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• # Torque and power calculation of motor

Discussion in 'Calculations' started by Rutujab, Mar 15, 2013.

1. ### RutujabMember

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Hello,

I have one question.
I have to design a motorized trolley which will travel on a vertical wall.
How to take effect of gravity in consideration while calculating torque and power
requirement of motor.

2.
3. ### PierArgWell-Known Member

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Hi Rutujab,
could you post a sketch?

The action of the gravity depends as the trolley is bonded.

4. ### RutujabMember

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Hello PierArg,
I tried to attach sketch with my post starting this thread. But, I am unable to find it how to.
I will try to explain configuration.
It will travel on a vertical wall in vertical, up-down direction. Front Wheels will be driven by one motor
and Rear Wheels will be driven by second motor. I cant give drive from one pair of wheels to another due to design constraint.
Is it sufficient data?

5. ### GarethWChief ClickerStaff Member

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There's a button for "insert image" when you make a post. You have to host your image remotely (e.g. photobucket) and insert the URL.

6. ### mhjones12Well-Known Member

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I believe, just to overcome gravity (not including friction or other efficiency losses)

Power = mass*gravity*speed_of_trolley

All in SI units

Last edited: Mar 16, 2013
7. ### PierArgWell-Known Member

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Hi Matthew, I agree with you!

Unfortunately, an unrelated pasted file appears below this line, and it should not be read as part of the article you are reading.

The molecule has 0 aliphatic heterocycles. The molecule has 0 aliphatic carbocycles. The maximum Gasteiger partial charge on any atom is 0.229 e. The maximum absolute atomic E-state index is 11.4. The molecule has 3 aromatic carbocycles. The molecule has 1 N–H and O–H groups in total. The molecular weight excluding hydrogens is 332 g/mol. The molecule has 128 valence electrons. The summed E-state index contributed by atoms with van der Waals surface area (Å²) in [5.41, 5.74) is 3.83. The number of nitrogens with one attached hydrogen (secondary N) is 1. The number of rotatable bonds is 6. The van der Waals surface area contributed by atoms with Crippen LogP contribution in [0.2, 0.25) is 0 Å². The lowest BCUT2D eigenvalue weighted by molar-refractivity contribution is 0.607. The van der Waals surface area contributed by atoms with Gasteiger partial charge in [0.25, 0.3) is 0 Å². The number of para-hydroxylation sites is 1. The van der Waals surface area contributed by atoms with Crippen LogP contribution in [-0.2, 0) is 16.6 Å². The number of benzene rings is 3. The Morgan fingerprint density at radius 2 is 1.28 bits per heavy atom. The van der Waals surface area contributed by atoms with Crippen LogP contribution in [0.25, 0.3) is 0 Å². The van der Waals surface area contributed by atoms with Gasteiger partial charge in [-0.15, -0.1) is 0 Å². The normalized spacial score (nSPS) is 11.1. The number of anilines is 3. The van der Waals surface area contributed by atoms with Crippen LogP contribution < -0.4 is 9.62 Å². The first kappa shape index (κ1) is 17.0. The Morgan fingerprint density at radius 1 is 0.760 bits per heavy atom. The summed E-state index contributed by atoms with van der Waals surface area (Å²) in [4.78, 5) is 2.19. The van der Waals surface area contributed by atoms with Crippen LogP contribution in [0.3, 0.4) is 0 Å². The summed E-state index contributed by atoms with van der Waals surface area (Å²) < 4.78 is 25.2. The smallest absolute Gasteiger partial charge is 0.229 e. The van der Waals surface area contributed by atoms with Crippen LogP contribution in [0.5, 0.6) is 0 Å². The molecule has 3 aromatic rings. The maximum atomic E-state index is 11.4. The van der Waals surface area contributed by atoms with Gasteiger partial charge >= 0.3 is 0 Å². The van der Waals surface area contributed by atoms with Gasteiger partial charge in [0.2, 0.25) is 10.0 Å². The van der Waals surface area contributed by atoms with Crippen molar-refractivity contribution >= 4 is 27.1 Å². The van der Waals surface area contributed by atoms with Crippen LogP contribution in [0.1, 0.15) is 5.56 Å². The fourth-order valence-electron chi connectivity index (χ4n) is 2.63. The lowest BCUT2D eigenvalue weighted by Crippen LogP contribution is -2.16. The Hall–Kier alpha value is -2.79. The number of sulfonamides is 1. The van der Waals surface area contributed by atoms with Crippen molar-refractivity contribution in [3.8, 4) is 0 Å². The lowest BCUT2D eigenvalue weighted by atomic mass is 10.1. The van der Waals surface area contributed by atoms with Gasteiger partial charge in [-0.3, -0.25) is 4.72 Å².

I was just waiting for the sketch!

@Rutujab: why do you want to use two motors?

8. ### RutujabMember

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Hello PierArg & Matthew,

I have attached a schematic sketch of trolley. I think you can see the design constraint. I will have to use magnetic wheels as trolley has to travel across a metallic wall.

Last edited: Mar 19, 2013
9. ### RutujabMember

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Thank you Matthew.

10. ### PierArgWell-Known Member

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Hi Rutujab,
i'm so sorry but i can't see the attached picture!

11. ### harry29041993New Member

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For the motor, you need to consider the friction that you need to keep your wheels rolling on the wall. Also, in addition to the torque being equal to mass*gravitational acceleration*radius of the wheel, you should consider internal friction of the motor and the gear box if you need a gear box. In most cases, motors rotate at pretty high RPMs and you may or may not want such high rpm (high rpm = high speed). So you may need a gearbox to "gear it down" so that you can achieve the correct rpm.

Torque (N-m) = Force * radius = m*g*r

For power, you need to know what your rotational speed of your wheel is. Say, if your wheel is 0.1 m in radius and it rotates one cycle per second, then your rotational speed is 1 rev per sec (1 rps) which is equal to 1 rev per min. To stay in the SI units, you should look at the rotational speed in terms of rad/s which is (rpm*2pi/60).

Power (Watts) = Torque(N-m) * rotation speed(rad/s)

It is definitely important for you to consider the right motor. Which is why here are a few things you should think about for later, I guess.
1. Is the motor just one directional or will your cart be going up and down. If it goes up a certain distance then comes down then goes back up and so on, then you might want to consider a 3-phase motor or a stepper motor.

Hope this helps